Peace and blessings, dear readers. I come to you today with a very serious question for you to ponder. Our understanding of this question and our collective answer to it, will have major ramifications for our liberation/civil rights/Black Power agenda going forward. Our answer to this question and our implementation of those answers, will partly determine the future of our people. Quite simply, the question is, “What is the prize?”
To provide some historical context and perspective, our enslaved ancestors might have seen the prize as the ending of enslavement in America. But they inevitably saw the limitations of this answer after the 13th Amendment was passed, and their exploitation transformed from being chattel slaves to being sharecroppers without land or property and victims of convict leasing.
Those who were disenfranchised and could not vote might have viewed the prize as the right to vote. They too, likely saw the limitations of their vision once grandfather clauses, gerrymandering, and literacy tests were implemented to rescind this right.
Those Blacks who languished under a century of Jim Crow laws – Apartheid American style – saw the prize as being the elimination of segregation in public facilities and schools. They likely applauded the Brown vs. Board Supreme Court decision and the victories of the Civil Rights Movement’s attack on segregation. But their applause was premature, as they discovered schools were just as segregated 30 years later, their children performed dismally in public schools, and all the Affirmative Action policies designed to aid them were now used by whites to marginalize them once again.
Participants of the Black Power movement, specifically radical college students, intellectuals and activists partly saw the prize as the development of Black Studies Departments and Black Student Unions on college campuses, along with the establishment of independent Black political/educational/artistic institutions and the development of conscious Black elected officials, intellectuals, and professionals. They too surely cringe in disappointment as they see Black Student Unions largely become social clubs or true Black Studies fighting for its very existence while the others operate more like traditional academic departments and centers for vulgar careerists rather than the center of radical Black theory and community think tanks they were envisioned to be. The leaders of Black radical political thought that were not killed, imprisoned or co-opted, are now old and desperately calling out for younger conscious leadership that doesn’t seem to hear their call.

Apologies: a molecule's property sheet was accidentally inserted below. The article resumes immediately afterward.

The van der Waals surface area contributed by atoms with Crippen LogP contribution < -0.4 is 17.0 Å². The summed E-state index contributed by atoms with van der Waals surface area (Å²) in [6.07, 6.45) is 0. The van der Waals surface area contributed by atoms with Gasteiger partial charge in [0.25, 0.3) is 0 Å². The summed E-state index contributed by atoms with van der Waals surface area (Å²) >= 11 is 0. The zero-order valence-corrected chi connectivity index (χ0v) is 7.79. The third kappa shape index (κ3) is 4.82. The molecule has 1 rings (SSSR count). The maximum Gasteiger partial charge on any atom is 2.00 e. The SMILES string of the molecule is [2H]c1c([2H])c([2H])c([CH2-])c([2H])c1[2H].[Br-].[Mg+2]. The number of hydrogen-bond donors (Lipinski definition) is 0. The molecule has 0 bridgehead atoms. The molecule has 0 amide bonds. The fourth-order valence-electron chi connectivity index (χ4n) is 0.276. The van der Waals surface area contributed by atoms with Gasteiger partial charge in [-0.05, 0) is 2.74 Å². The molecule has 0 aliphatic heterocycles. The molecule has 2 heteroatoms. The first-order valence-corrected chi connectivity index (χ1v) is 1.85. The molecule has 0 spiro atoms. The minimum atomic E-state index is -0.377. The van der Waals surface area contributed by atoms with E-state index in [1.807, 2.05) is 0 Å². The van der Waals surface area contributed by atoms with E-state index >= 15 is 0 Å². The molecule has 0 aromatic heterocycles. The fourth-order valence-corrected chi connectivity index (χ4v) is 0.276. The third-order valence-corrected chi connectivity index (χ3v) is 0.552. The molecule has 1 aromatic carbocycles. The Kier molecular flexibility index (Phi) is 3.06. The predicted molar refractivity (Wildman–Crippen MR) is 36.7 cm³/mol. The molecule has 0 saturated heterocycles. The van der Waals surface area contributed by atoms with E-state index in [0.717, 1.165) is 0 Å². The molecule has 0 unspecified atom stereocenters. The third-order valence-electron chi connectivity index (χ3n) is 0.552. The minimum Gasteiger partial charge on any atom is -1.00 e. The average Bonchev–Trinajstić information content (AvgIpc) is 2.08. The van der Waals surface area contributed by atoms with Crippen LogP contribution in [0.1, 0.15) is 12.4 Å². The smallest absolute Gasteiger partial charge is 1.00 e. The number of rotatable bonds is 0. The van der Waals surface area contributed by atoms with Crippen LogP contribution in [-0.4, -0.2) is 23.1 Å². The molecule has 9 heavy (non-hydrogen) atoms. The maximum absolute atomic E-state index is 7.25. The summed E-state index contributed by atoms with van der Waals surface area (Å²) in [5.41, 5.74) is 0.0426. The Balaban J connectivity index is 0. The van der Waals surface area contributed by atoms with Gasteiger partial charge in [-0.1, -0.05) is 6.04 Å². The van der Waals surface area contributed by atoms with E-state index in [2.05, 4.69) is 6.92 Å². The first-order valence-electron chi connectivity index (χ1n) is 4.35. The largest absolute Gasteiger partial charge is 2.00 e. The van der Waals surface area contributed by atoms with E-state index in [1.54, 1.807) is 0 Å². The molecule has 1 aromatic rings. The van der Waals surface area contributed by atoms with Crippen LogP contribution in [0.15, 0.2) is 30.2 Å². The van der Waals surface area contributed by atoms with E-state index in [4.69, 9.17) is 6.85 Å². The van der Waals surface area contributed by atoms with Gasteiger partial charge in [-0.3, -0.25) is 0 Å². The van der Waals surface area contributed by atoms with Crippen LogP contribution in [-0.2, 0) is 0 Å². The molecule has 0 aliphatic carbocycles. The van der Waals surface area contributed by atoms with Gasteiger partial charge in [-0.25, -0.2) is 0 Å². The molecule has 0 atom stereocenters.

In 2008, millions of Black people saw the prize as the election of Barack Obama, a Black man to the presidency. Over 95% voted for him as his politics of hope and change, only to see him become the charismatic face of American imperialism.
Perhaps the genre with the most potential for revolutionary energy – Hip Hop – has largely become mute on questions of social justice and liberation, clearly steered toward the yellow-brick road of materialism, misogyny, hypersexuality, fratricide and obsessive self-love.
As professor Michelle Alexander suggests in her book the New Jim Crow, we’ve abolished slavery only to see millions of our brothers and sisters criminalized and locked away where they work almost for free in America’s ever-growing prison population.
Even the school reform movement is dominated by corporate charter schools by with condescending views of our children, ulterior motives and draconian disciplinary procedures.
So what, Black people is the prize for us today?The accumulation of assets and capital? Independent institutions? More “Black” elected officials? Jesus’ return? More college graduates? A large Black middle class? Better schools?
Whatever our collective response to this question is, I pray that we will consider the question itself very seriously against the backdrop of all our hopes and dreams in the past. I hope we will consider all the legislation, political movements, elected officials and ministries before answering. Because in my humble opinion, we’ve been duped at every historical moment when it relates to “the prize.” Our future in this country and that of our progeny, calls upon us to answer this question comprehensively and wisely….
Agyei Tyehimba is a former NYC public schoolteacher, co-founder of KAPPA Middle School 215 in the Bronx, NY, and co-author of the Essence Bestselling book, Game Over: The Rise and Transformation of a Harlem Hustler, published in 2007 by Simon & Schuster. Agyei has appeared on C-Span, NY1 News, and most recently on the A&E documentary, “The Mayor of Harlem: Alberto ‘Alpo’ Martinez.” Mr. Tyehimba is a professional consultant and public speaker providing political advice and direction for Black college student organizations, community activist groups, and nonprofit organizations. If you are interested in bringing Agyei to speak to your organization, please contact him at 872-222-6764 or firstname.lastname@example.org